Beyond simply naming an agent, letting your survivors know what kind of funeral arrangements you want -- including your wishes for ceremonies and whether you want to be buried or cremated -- will save them the difficulty of making these decisions during an emotional and stressful time. You can include your detailed final instructions with the document that names your agent.
Nolo offers several tools to help you document your wishes for final arrangements. Each one walks you step-by-step through the process, so you won’t miss any important issues.
- Quicken WillMaker Plus can create a final arrangements document for you. The software program asks you questions about what you want and produces a detailed document you can give to others. You can also use the program to make your South Carolina health care power of attorney naming your health care agent to oversee your plans.
- Get It Together: Organize Your Records So Your Family Won't Have To, by Melanie Cullen with Shae Irving, is a workbook that provides a complete system for documenting information for your executor and family members, including your wishes for final arrangements.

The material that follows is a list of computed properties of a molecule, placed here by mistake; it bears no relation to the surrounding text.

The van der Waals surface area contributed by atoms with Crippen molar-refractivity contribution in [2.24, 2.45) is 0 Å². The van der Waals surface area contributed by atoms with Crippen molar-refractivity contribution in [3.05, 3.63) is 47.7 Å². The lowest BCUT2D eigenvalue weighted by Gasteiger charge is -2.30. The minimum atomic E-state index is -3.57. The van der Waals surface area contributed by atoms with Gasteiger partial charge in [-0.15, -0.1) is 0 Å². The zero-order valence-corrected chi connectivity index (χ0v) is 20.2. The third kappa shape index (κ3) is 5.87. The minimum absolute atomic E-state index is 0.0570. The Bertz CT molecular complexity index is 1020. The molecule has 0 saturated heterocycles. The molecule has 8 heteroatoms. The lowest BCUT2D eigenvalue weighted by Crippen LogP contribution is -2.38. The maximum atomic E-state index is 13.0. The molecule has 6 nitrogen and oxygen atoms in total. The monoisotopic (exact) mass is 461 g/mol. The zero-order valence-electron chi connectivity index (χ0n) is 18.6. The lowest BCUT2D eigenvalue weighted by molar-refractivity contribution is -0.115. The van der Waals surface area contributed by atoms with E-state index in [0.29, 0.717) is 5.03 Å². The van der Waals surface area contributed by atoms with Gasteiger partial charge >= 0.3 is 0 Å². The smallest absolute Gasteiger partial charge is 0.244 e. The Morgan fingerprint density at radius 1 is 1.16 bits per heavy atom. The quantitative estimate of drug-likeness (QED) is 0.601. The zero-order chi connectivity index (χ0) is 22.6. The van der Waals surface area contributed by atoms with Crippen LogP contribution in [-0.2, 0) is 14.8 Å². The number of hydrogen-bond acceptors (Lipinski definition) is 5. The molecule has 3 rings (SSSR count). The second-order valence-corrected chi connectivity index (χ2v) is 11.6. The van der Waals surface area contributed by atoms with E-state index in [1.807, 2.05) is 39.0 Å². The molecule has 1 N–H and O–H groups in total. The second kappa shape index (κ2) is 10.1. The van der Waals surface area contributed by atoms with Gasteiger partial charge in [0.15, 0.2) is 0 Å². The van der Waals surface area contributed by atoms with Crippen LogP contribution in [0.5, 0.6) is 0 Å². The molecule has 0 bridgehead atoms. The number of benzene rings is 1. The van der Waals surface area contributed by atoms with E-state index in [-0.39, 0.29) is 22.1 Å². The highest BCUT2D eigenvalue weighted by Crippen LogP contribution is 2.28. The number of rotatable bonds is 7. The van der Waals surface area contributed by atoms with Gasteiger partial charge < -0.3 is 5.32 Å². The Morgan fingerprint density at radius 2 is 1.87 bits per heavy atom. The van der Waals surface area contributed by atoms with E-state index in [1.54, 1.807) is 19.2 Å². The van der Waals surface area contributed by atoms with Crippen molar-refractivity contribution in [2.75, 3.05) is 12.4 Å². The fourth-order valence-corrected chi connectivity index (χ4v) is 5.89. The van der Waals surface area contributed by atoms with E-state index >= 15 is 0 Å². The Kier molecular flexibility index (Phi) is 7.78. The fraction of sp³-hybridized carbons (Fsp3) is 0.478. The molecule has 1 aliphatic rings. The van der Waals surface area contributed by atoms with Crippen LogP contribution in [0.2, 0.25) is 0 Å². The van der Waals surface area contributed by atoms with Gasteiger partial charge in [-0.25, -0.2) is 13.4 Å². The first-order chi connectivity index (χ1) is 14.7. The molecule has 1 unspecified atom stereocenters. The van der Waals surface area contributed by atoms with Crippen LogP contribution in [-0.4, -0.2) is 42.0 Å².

- Nolo’s Final Arrangements Kit includes all the basic forms and instructions you need to document your final wishes.
Where to Store Your Funeral Plans
While there are many ways to write down your wishes for final arrangements and make them clear, here’s a firm piece of advice to follow: Don’t put them in your will. Your will may not be read until weeks after your death -- far too late to help your survivors. It’s better to prepare a separate document.
Store your final arrangements paperwork in a safe place and be sure your loved ones know where to look when the time comes. It may be helpful to make copies and tell them where to find the originals when they’re needed. If you do so, be sure to keep a list of everyone with copies, in case you need to get them back and change them later.
To find all the laws covering funeral arrangements in South Carolina, including information on filing a complaint against a funeral services provider, visit the website of the South Carolina Board of Funeral Service.
To learn more about making your final arrangements, see Getting Your Affairs in Order on Nolo.com.
For details on the rules that control disposing of remains in South Carolina, see Burial and Cremation Laws in South Carolina.